I am making the world. Music
instructing my feet in brightness, I dance;
stars, galaxies, spin from my hands;
my hand yearns outward, breaking
with vision.
                        Though the piano stops
and we shuffle across the scratched boards
of the school hall, I am air, remembering fire.

Bad-tempered, tying my shoelaces,
Miss Wilkinson scolds, but dare not meet my eyes.

 

The above poem also displays another of Kendrick’s qualities: muscularity. The mere invocation of this term is often enough to make a sensible critic wince, as so-called muscular poets are often linguistic bodybuilders, pumping verbal iron, striking artificial postures. However, in Kendrick’s case, it’s a hugely positive attribute, expressed via his ability to flex and relax his lines.

 

One key manifestation of muscularity in his work is in the way he often groups three strong syllables together. Very seldom do they squat in the middle of a line in George Kendrick’s poetry. Instead, they straddle lines, often consisting of two monosyllabic words followed by a longer word that stresses its first syllable before flowing into a fresh rhythm. In the poem in question, dance;/stars/galaxies provides us with an excellent example of this technique. As always in his work, there are counterpoints and balance, pauses and acceleration.

 

Moreover, just as the reader thinks the poem is heading off on a linguistic, self-indulgent riff, Kendrick yanks us into a concrete context via the invocation of Miss Wilkinson, before bringing matters to an end by undermining her and implicitly leading us back to the previously portrayed magic. Every single word is working to layer nuance on nuance.

 

In other words, the concrete, the abstract, the impossible and the everyday all come together here in the space of ten lines. What’s more, they complement each other to create something new. This breadth of ambition, this straddling of supposedly contrary poetic aesthetics, is an outstanding quality of Kendrick’s writing, ensuring he can’t be pigeonholed. Of course, there’s also a valid, contrary perspective, which might well argue that his slippery, idiosyncratic approach became one of many reasons why critics, editors and publishers lost him from view.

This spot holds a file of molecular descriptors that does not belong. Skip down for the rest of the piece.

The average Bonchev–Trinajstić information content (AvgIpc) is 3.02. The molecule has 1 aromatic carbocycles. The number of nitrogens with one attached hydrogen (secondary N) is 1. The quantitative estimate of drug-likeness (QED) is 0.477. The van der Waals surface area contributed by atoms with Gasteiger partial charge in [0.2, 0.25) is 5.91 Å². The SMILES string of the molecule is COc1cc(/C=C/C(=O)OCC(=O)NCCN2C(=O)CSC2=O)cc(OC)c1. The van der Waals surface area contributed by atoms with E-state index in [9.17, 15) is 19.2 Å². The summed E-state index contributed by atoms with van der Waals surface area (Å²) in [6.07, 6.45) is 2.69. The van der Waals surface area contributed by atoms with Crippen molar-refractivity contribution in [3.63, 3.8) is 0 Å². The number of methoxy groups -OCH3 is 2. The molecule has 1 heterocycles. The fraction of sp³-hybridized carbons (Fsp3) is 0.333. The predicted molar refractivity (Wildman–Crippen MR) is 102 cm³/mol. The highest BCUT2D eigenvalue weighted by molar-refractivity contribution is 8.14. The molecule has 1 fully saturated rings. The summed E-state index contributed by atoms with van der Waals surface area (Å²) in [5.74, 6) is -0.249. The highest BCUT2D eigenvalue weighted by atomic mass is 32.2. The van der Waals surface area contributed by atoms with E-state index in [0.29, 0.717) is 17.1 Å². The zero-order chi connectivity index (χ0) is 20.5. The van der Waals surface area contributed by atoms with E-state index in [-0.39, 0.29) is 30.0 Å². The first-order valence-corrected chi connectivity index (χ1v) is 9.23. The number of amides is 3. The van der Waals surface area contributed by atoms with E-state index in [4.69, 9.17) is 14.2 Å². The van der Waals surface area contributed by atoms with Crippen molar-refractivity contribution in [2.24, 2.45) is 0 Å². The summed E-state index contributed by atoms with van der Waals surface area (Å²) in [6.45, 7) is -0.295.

The key question now is whether George Kendrick’s poetry will once more slip below the waterline. When All is Said and Done was published in August 2020 and has attracted little attention so far. Of course, Kendrick himself was only too aware of the ephemeral nature of things, so here are the closing lines to ‘Reflections on Myself’ by way of conclusion and as an indirect and blatantly direct appeal to generate more readers for this unjustly neglected poet:

 

…I, too, peer from a million crusted windows
And think with my hands, scooping
Cargoes like roe out of a slit fish,
Existing only to name myself – define
Alluvial earth to which water must return.

 
 

Matthew Stewart

About Matthew Stewart

Matthew Stewart works in the Spanish wine trade and lives between Extremadura and West Sussex. Following two pamphlets with HappenStance Press, both now sold out, his first full collection is 'The Knives of Villalejo' (Eyewear, 2017). He blogs at Rogue Strands.